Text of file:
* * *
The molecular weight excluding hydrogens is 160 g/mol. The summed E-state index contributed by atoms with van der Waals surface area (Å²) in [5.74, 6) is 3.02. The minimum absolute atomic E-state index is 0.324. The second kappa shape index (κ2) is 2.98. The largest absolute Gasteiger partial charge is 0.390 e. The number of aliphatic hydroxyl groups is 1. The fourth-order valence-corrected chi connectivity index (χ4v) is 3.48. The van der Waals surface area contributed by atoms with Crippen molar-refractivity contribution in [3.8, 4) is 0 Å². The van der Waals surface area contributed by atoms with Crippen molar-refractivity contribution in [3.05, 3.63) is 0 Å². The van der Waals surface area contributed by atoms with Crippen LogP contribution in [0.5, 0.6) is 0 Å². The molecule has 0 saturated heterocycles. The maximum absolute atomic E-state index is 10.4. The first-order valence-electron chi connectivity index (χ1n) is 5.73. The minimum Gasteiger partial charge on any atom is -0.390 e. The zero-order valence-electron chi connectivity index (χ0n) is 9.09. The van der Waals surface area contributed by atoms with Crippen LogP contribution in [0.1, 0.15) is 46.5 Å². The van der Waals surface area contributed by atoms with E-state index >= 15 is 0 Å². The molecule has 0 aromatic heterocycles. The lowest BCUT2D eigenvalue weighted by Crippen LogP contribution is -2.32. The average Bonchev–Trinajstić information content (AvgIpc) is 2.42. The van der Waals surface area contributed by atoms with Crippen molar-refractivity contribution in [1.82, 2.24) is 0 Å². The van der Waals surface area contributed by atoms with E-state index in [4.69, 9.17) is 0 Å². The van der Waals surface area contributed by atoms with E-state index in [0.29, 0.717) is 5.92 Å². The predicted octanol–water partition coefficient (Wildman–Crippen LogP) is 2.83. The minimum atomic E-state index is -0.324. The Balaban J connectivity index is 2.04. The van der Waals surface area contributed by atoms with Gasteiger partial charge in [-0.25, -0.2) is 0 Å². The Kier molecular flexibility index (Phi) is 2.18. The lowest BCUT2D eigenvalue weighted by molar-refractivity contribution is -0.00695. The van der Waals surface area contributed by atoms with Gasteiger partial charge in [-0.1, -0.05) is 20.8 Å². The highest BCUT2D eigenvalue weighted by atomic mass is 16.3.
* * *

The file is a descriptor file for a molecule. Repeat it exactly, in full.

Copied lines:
The molecular weight excluding hydrogens is 160 g/mol. The summed E-state index contributed by atoms with van der Waals surface area (Å²) in [5.74, 6) is 3.02. The minimum absolute atomic E-state index is 0.324. The second kappa shape index (κ2) is 2.98. The largest absolute Gasteiger partial charge is 0.390 e. The number of aliphatic hydroxyl groups is 1. The fourth-order valence-corrected chi connectivity index (χ4v) is 3.48. The van der Waals surface area contributed by atoms with Crippen molar-refractivity contribution in [3.8, 4) is 0 Å². The van der Waals surface area contributed by atoms with Crippen molar-refractivity contribution in [3.05, 3.63) is 0 Å². The van der Waals surface area contributed by atoms with Crippen LogP contribution in [0.5, 0.6) is 0 Å². The molecule has 0 saturated heterocycles. The maximum absolute atomic E-state index is 10.4. The first-order valence-electron chi connectivity index (χ1n) is 5.73. The minimum Gasteiger partial charge on any atom is -0.390 e. The zero-order valence-electron chi connectivity index (χ0n) is 9.09. The van der Waals surface area contributed by atoms with Crippen LogP contribution in [0.1, 0.15) is 46.5 Å². The van der Waals surface area contributed by atoms with E-state index >= 15 is 0 Å². The molecule has 0 aromatic heterocycles. The lowest BCUT2D eigenvalue weighted by Crippen LogP contribution is -2.32. The average Bonchev–Trinajstić information content (AvgIpc) is 2.42. The van der Waals surface area contributed by atoms with Crippen molar-refractivity contribution in [1.82, 2.24) is 0 Å². The van der Waals surface area contributed by atoms with E-state index in [4.69, 9.17) is 0 Å². The van der Waals surface area contributed by atoms with E-state index in [0.29, 0.717) is 5.92 Å². The predicted octanol–water partition coefficient (Wildman–Crippen LogP) is 2.83. The minimum atomic E-state index is -0.324. The Balaban J connectivity index is 2.04. The van der Waals surface area contributed by atoms with Gasteiger partial charge in [-0.25, -0.2) is 0 Å². The Kier molecular flexibility index (Phi) is 2.18. The lowest BCUT2D eigenvalue weighted by molar-refractivity contribution is -0.00695. The van der Waals surface area contributed by atoms with Gasteiger partial charge in [-0.1, -0.05) is 20.8 Å². The highest BCUT2D eigenvalue weighted by atomic mass is 16.3.